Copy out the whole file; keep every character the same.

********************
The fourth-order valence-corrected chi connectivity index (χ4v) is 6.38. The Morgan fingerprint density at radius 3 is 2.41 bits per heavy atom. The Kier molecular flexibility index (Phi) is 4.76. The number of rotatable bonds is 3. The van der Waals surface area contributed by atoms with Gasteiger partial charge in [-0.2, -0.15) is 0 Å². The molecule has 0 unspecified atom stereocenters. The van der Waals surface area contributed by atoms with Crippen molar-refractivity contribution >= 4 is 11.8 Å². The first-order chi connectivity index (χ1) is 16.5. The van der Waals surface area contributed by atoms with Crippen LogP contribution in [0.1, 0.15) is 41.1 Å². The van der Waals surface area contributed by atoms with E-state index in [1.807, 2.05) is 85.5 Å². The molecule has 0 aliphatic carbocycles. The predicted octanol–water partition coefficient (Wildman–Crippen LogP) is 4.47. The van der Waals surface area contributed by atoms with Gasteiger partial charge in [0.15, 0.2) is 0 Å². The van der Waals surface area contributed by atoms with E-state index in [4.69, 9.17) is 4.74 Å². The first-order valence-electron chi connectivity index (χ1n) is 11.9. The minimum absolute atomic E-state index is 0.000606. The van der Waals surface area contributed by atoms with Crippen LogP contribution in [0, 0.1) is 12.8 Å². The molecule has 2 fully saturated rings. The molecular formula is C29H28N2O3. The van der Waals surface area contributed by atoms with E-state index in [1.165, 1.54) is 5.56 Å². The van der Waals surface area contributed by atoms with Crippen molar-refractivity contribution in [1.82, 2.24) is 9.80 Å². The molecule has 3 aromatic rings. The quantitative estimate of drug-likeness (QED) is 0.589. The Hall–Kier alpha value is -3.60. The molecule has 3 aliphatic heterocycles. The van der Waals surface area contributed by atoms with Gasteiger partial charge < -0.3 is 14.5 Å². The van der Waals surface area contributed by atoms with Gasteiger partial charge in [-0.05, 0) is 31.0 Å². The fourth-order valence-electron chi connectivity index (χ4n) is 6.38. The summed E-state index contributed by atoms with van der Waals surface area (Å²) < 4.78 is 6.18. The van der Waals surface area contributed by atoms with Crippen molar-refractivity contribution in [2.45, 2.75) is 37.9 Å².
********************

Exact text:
The fourth-order valence-corrected chi connectivity index (χ4v) is 6.38. The Morgan fingerprint density at radius 3 is 2.41 bits per heavy atom. The Kier molecular flexibility index (Phi) is 4.76. The number of rotatable bonds is 3. The van der Waals surface area contributed by atoms with Gasteiger partial charge in [-0.2, -0.15) is 0 Å². The molecule has 0 unspecified atom stereocenters. The van der Waals surface area contributed by atoms with Crippen molar-refractivity contribution >= 4 is 11.8 Å². The first-order chi connectivity index (χ1) is 16.5. The van der Waals surface area contributed by atoms with Crippen LogP contribution in [0.1, 0.15) is 41.1 Å². The van der Waals surface area contributed by atoms with E-state index in [1.807, 2.05) is 85.5 Å². The molecule has 0 aliphatic carbocycles. The predicted octanol–water partition coefficient (Wildman–Crippen LogP) is 4.47. The van der Waals surface area contributed by atoms with Gasteiger partial charge in [0.15, 0.2) is 0 Å². The van der Waals surface area contributed by atoms with E-state index in [4.69, 9.17) is 4.74 Å². The first-order valence-electron chi connectivity index (χ1n) is 11.9. The minimum absolute atomic E-state index is 0.000606. The van der Waals surface area contributed by atoms with Crippen LogP contribution in [0, 0.1) is 12.8 Å². The molecule has 2 fully saturated rings. The molecular formula is C29H28N2O3. The van der Waals surface area contributed by atoms with E-state index in [1.165, 1.54) is 5.56 Å². The van der Waals surface area contributed by atoms with Crippen molar-refractivity contribution in [1.82, 2.24) is 9.80 Å². The molecule has 3 aromatic rings. The quantitative estimate of drug-likeness (QED) is 0.589. The Hall–Kier alpha value is -3.60. The molecule has 3 aliphatic heterocycles. The van der Waals surface area contributed by atoms with Gasteiger partial charge < -0.3 is 14.5 Å². The van der Waals surface area contributed by atoms with Gasteiger partial charge in [-0.05, 0) is 31.0 Å². The fourth-order valence-electron chi connectivity index (χ4n) is 6.38. The summed E-state index contributed by atoms with van der Waals surface area (Å²) < 4.78 is 6.18. The van der Waals surface area contributed by atoms with Crippen molar-refractivity contribution in [2.45, 2.75) is 37.9 Å².